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The Female of the Species - Melville Theatre

Reviewed by Kate O'Sullivan

 

"The Female of the Species," currently being performed at Melville Theatre, is a thought-provoking comic play by Joanna Murray-Smith. and a rollercoaster of satire that takes a witty jab at celebrity feminists. The play is inspired by a true story from 2000, where Germaine Greer found herself at the mercy of a disturbed student, and delivers a fresh perspective on the complexities of fame and feminism. A good show for the Melville stage, Lars Jensen has taken this show and run with the themes and energy of the script to deliver a solidly fun night out.


The play centres on the performances of three female performers: Rosalba Jeffreys as the feminist writer Margot Mason, Madeline Page as the university student Molly Rivers, and Nikki Di Camillo as Margot's daughter Tess Thornton. These 3 actors do a wonderful job of the nuanced relationships between the characters, staying realistic and grounded even amongst the absurdity. They also clearly know who their characters are, and give us little nuggets even in This is particularly notable given, as noted in the programme, Jeffrey's stepped up with 4 weeks to go and you do not notice in her performance.


The other characters in the story do well in support, with particular note to Tom Rees' eleventh-hour entrance as Theo Hanover bringing a definite levity to the ending. There are a couple of moments where Tarak Jabado (as Bryan Thornton) and Jake Lippo (as Frank the taxi driver) do stray a little into the obvious choices and get a little hand-wavy, meaning they feel less nuanced than the female performers, but it doesn't take away from the hilarity of the script in any meaningful way.


The box set is beautiful, with details everywhere you could want them, with full bookcases and all the appropriate nicknacks that make a house feel lived in and real. The location of the desk does limit the inclusion of some characters at points, being so far upstage and with Jeffrey's almost trapped behind it for much of the show. The costuming of the female characters gives us excellent differentiation and adds to each character's perspective (with particular note to Jeffrey's early bra removal as a lovely detail). The male characters do suffer slightly for this because their costumes don't feel as clearly thought out. This is especially the case for the character of Bryan, who, without a suit or sports coat, doesn't so much feel like a businessman and trader but rather a waiter or groomsman. The lighting is simple but effective, and the use of sound and physical effects for the gunshots was very effective.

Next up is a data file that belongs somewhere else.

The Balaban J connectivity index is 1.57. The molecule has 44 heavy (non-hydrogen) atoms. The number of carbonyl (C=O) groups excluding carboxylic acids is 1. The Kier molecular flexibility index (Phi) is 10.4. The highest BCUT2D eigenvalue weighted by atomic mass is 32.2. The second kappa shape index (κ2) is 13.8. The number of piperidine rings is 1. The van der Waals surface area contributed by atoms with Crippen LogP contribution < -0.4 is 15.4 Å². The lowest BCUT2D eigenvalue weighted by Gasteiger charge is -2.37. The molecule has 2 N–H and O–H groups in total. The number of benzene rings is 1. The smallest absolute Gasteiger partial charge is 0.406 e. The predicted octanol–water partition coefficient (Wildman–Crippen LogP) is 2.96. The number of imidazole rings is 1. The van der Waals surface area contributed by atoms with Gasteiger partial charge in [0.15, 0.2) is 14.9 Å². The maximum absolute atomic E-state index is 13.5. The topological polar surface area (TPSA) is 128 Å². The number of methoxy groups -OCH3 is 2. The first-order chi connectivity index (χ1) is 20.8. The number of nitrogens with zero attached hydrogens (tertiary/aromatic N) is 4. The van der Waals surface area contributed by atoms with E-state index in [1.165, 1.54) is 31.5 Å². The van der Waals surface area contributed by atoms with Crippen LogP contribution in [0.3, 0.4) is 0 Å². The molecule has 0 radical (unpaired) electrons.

It is worth noting that, although the show is advertised as 90 minutes, the run time was close to 2 hours. This may tighten up over the course of the run, but it is worth mentioning just in case anyone needs a leg stretch or a restroom break with that timing in mind.


One to duck down to catch at Melville before they move to their new space in 2024. With recognisable characters and a fun story, there's something for every audience member to grab onto.

Madeline Page (Molly Rivers) with Nikki Di Camillo (Tess Thornton) in the background. Image provided by theatre company.

Reviewer Note: Kate has previously performed at Melville Theatre Company, most recently in 2022. Tickets for this review were provided by the theatre company.

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